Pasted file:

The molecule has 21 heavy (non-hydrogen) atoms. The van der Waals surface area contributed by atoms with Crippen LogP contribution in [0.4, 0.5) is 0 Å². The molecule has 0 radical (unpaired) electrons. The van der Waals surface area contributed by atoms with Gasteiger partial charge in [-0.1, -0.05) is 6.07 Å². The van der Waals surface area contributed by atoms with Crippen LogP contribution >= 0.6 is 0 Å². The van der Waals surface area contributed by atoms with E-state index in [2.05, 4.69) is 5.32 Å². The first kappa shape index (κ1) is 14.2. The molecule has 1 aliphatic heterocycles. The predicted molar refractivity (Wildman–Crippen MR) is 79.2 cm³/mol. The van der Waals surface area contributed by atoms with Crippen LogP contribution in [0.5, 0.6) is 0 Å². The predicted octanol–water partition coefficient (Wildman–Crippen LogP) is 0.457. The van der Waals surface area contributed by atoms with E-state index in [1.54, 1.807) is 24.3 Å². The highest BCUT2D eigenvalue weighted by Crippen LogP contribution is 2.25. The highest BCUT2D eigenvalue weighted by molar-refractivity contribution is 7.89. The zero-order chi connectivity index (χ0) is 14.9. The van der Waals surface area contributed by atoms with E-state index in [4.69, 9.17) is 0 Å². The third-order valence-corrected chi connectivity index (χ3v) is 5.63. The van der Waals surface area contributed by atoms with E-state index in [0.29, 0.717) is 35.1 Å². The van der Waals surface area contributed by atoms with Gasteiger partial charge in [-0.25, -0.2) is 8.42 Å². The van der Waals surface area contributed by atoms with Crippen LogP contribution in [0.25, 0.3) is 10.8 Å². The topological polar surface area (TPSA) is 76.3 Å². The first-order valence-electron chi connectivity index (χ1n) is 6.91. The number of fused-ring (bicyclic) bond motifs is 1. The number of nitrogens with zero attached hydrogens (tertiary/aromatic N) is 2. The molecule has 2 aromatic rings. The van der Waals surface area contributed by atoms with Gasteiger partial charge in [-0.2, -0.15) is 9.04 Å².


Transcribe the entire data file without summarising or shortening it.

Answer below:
The molecule has 21 heavy (non-hydrogen) atoms. The van der Waals surface area contributed by atoms with Crippen LogP contribution in [0.4, 0.5) is 0 Å². The molecule has 0 radical (unpaired) electrons. The van der Waals surface area contributed by atoms with Gasteiger partial charge in [-0.1, -0.05) is 6.07 Å². The van der Waals surface area contributed by atoms with Crippen LogP contribution >= 0.6 is 0 Å². The van der Waals surface area contributed by atoms with E-state index in [2.05, 4.69) is 5.32 Å². The first kappa shape index (κ1) is 14.2. The molecule has 1 aliphatic heterocycles. The predicted molar refractivity (Wildman–Crippen MR) is 79.2 cm³/mol. The van der Waals surface area contributed by atoms with Crippen LogP contribution in [0.5, 0.6) is 0 Å². The predicted octanol–water partition coefficient (Wildman–Crippen LogP) is 0.457. The van der Waals surface area contributed by atoms with E-state index in [1.54, 1.807) is 24.3 Å². The highest BCUT2D eigenvalue weighted by Crippen LogP contribution is 2.25. The highest BCUT2D eigenvalue weighted by molar-refractivity contribution is 7.89. The zero-order chi connectivity index (χ0) is 14.9. The van der Waals surface area contributed by atoms with E-state index in [4.69, 9.17) is 0 Å². The third-order valence-corrected chi connectivity index (χ3v) is 5.63. The van der Waals surface area contributed by atoms with E-state index in [0.29, 0.717) is 35.1 Å². The van der Waals surface area contributed by atoms with Gasteiger partial charge in [-0.25, -0.2) is 8.42 Å². The van der Waals surface area contributed by atoms with Crippen LogP contribution in [0.25, 0.3) is 10.8 Å². The topological polar surface area (TPSA) is 76.3 Å². The first-order valence-electron chi connectivity index (χ1n) is 6.91. The number of fused-ring (bicyclic) bond motifs is 1. The number of nitrogens with zero attached hydrogens (tertiary/aromatic N) is 2. The molecule has 2 aromatic rings. The van der Waals surface area contributed by atoms with Gasteiger partial charge in [-0.2, -0.15) is 9.04 Å².